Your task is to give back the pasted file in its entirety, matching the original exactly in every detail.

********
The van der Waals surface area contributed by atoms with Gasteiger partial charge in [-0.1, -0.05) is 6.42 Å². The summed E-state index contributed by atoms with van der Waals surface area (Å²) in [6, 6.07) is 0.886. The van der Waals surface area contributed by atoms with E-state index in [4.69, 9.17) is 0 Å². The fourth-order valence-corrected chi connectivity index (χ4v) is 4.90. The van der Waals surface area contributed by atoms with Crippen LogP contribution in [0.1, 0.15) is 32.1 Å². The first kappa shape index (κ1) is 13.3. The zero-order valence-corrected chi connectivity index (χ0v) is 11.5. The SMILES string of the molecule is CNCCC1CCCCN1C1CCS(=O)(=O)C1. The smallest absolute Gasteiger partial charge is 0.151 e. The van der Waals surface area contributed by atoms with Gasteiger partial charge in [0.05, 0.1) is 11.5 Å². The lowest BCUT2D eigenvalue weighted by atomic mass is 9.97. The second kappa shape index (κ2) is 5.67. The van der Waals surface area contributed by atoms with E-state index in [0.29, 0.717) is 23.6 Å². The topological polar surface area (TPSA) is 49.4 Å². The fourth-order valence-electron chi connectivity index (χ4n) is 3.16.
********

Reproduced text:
The van der Waals surface area contributed by atoms with Gasteiger partial charge in [-0.1, -0.05) is 6.42 Å². The summed E-state index contributed by atoms with van der Waals surface area (Å²) in [6, 6.07) is 0.886. The van der Waals surface area contributed by atoms with E-state index in [4.69, 9.17) is 0 Å². The fourth-order valence-corrected chi connectivity index (χ4v) is 4.90. The van der Waals surface area contributed by atoms with Crippen LogP contribution in [0.1, 0.15) is 32.1 Å². The first kappa shape index (κ1) is 13.3. The zero-order valence-corrected chi connectivity index (χ0v) is 11.5. The SMILES string of the molecule is CNCCC1CCCCN1C1CCS(=O)(=O)C1. The smallest absolute Gasteiger partial charge is 0.151 e. The van der Waals surface area contributed by atoms with Gasteiger partial charge in [0.05, 0.1) is 11.5 Å². The lowest BCUT2D eigenvalue weighted by atomic mass is 9.97. The second kappa shape index (κ2) is 5.67. The van der Waals surface area contributed by atoms with E-state index in [0.29, 0.717) is 23.6 Å². The topological polar surface area (TPSA) is 49.4 Å². The fourth-order valence-electron chi connectivity index (χ4n) is 3.16.